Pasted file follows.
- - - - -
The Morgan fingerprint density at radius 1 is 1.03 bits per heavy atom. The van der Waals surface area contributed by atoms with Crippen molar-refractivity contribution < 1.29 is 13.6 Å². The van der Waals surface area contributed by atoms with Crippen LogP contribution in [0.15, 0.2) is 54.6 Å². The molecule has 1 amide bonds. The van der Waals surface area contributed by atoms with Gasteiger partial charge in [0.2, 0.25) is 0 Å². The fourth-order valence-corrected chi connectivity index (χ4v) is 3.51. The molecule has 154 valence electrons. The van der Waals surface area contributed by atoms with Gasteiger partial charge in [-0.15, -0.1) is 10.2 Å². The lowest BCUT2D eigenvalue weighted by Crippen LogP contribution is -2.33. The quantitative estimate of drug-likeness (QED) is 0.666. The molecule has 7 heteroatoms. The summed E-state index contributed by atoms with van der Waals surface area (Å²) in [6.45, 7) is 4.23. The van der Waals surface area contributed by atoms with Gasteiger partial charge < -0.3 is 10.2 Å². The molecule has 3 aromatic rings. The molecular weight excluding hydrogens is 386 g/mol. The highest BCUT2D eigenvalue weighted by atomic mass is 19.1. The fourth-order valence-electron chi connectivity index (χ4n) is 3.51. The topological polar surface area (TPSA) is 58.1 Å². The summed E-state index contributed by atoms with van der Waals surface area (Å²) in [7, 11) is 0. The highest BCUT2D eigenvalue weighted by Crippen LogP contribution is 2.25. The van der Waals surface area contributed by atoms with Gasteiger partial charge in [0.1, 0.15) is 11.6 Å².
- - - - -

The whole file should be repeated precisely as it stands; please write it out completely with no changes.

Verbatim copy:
The Morgan fingerprint density at radius 1 is 1.03 bits per heavy atom. The van der Waals surface area contributed by atoms with Crippen molar-refractivity contribution < 1.29 is 13.6 Å². The van der Waals surface area contributed by atoms with Crippen LogP contribution in [0.15, 0.2) is 54.6 Å². The molecule has 1 amide bonds. The van der Waals surface area contributed by atoms with Gasteiger partial charge in [0.2, 0.25) is 0 Å². The fourth-order valence-corrected chi connectivity index (χ4v) is 3.51. The molecule has 154 valence electrons. The van der Waals surface area contributed by atoms with Gasteiger partial charge in [-0.15, -0.1) is 10.2 Å². The lowest BCUT2D eigenvalue weighted by Crippen LogP contribution is -2.33. The quantitative estimate of drug-likeness (QED) is 0.666. The molecule has 7 heteroatoms. The summed E-state index contributed by atoms with van der Waals surface area (Å²) in [6.45, 7) is 4.23. The van der Waals surface area contributed by atoms with Gasteiger partial charge < -0.3 is 10.2 Å². The molecule has 3 aromatic rings. The molecular weight excluding hydrogens is 386 g/mol. The highest BCUT2D eigenvalue weighted by atomic mass is 19.1. The fourth-order valence-electron chi connectivity index (χ4n) is 3.51. The topological polar surface area (TPSA) is 58.1 Å². The summed E-state index contributed by atoms with van der Waals surface area (Å²) in [7, 11) is 0. The highest BCUT2D eigenvalue weighted by Crippen LogP contribution is 2.25. The van der Waals surface area contributed by atoms with Gasteiger partial charge in [0.1, 0.15) is 11.6 Å².